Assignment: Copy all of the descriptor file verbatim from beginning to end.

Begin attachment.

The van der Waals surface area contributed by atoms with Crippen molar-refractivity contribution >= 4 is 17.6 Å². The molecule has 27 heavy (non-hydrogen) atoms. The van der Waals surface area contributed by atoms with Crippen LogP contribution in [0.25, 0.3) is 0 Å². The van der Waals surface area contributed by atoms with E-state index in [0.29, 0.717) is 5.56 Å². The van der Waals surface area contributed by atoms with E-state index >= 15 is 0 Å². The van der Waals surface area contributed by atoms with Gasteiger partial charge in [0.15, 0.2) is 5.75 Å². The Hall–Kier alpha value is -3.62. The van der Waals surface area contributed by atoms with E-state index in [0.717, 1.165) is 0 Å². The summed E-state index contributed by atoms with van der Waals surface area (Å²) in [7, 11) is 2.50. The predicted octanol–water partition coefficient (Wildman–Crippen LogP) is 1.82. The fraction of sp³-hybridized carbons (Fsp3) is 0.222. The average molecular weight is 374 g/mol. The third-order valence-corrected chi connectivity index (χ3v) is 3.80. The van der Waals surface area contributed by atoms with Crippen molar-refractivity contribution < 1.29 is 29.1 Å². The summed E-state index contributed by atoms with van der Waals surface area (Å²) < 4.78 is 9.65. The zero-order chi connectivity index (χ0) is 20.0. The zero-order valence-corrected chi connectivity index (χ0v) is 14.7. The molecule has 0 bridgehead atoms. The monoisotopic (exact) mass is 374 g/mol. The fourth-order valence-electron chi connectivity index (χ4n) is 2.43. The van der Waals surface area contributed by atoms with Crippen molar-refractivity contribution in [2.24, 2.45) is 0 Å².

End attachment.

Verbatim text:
The van der Waals surface area contributed by atoms with Crippen molar-refractivity contribution >= 4 is 17.6 Å². The molecule has 27 heavy (non-hydrogen) atoms. The van der Waals surface area contributed by atoms with Crippen LogP contribution in [0.25, 0.3) is 0 Å². The van der Waals surface area contributed by atoms with E-state index in [0.29, 0.717) is 5.56 Å². The van der Waals surface area contributed by atoms with E-state index >= 15 is 0 Å². The van der Waals surface area contributed by atoms with Gasteiger partial charge in [0.15, 0.2) is 5.75 Å². The Hall–Kier alpha value is -3.62. The van der Waals surface area contributed by atoms with E-state index in [0.717, 1.165) is 0 Å². The summed E-state index contributed by atoms with van der Waals surface area (Å²) in [7, 11) is 2.50. The predicted octanol–water partition coefficient (Wildman–Crippen LogP) is 1.82. The fraction of sp³-hybridized carbons (Fsp3) is 0.222. The average molecular weight is 374 g/mol. The third-order valence-corrected chi connectivity index (χ3v) is 3.80. The van der Waals surface area contributed by atoms with Crippen molar-refractivity contribution < 1.29 is 29.1 Å². The summed E-state index contributed by atoms with van der Waals surface area (Å²) < 4.78 is 9.65. The zero-order chi connectivity index (χ0) is 20.0. The zero-order valence-corrected chi connectivity index (χ0v) is 14.7. The molecule has 0 bridgehead atoms. The monoisotopic (exact) mass is 374 g/mol. The fourth-order valence-electron chi connectivity index (χ4n) is 2.43. The van der Waals surface area contributed by atoms with Crippen molar-refractivity contribution in [2.24, 2.45) is 0 Å².